Row By Row

A community garden highlights the divergent tastes of those who call themselves gardeners. The tomato graces most plots (but not all), but there are so many designs and plantings.

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I planted turnips, so I could have turnip greens. Unfortunately, the variety I planted has prickly, inedible leaves. So what to do with all the turnips? I learned to add one to pasta sauce for a little zip, but this was my favorite discovery:

Turnip Hash Browns

Peel equal amounts turnips and potatoes (new or fresh red potatoes do not need to be peeled)

1 ½ cups potatoes
1 ½ cups turnips
1 small onion, grated
Salt and pepper to taste

  • Mix ingredients together
  • Drain or blot excess moisture
  • Heat 3-4 tablespoons of oil in skillet, add turnip mixture
  • Spread evenly in skillet and cover
  • Lower to medium heat and cook until browned—about 7 minutes
  • Remove lid and turn mixture
  • Do not cover–allow to brown evenly adding oil if necessary—make sure potatoes and turnips are cooked through

Serve sizzling

 

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18 thoughts on “Row By Row”

  1. Your final words had me “serve sizzling” – I’ll do that as I’m always on the look out for turnip recipes.
    and thanks for the photos of your community gardens, nothing pleases me to see the similarities and the differences. Thank you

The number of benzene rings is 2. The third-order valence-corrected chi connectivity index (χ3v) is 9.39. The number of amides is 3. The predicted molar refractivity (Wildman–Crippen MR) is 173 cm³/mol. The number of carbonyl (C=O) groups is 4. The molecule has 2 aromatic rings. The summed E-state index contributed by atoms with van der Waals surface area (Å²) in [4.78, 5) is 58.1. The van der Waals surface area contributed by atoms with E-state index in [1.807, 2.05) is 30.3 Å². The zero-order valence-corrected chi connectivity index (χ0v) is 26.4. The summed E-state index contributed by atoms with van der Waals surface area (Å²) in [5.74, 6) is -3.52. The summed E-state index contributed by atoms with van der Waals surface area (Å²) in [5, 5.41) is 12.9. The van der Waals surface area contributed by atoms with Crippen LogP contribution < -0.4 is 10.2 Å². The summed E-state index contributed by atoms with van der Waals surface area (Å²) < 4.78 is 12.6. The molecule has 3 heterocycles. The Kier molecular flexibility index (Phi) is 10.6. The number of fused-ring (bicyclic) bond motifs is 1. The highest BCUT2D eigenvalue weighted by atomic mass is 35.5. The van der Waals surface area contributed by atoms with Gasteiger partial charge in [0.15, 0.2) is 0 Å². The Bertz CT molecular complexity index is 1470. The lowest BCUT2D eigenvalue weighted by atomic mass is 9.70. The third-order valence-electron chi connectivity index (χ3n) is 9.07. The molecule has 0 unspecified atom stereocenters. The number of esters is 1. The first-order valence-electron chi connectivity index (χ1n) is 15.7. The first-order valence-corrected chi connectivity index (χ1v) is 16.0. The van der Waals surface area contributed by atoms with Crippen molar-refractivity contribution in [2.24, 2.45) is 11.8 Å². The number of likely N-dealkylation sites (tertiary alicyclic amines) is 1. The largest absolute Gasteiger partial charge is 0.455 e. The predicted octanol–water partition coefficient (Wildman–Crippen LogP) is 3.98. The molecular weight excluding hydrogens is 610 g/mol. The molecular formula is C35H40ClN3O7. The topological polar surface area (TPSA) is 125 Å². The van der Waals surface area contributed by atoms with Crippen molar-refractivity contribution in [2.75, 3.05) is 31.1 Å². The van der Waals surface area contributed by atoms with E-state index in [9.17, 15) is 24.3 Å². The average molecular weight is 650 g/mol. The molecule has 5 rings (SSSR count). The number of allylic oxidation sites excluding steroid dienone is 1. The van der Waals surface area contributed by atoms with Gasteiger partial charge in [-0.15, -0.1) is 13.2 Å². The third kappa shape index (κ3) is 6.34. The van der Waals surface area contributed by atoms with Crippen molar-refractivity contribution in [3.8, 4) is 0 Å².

1. Somewhere in the comments are references to a couple of great turnip ideas from readers. The turnip soup flecked with greens sounds really yummy. Or scalloped turnips. Makes my mouth water!

    1. Oh, that sounds wonderful and much healthier than hashbrowns! Thanks for the visit and the idea–turnips are on the planning list for next year.

    1. My parents never cooked turnips–something about my dad and the army, I think. But I like them–just had a lot of them all at once and was not sure what to do. The Dahlias were from a garden plot next to mine and they were really something to see.

  2. That sounds like a good idea. I don’t have turnips. In fact I don’t think I’ve ever seen them here, although in earlier times they were a major crop for both food and animal feed. The “foreign” pumpkins have replaced them! ;-)

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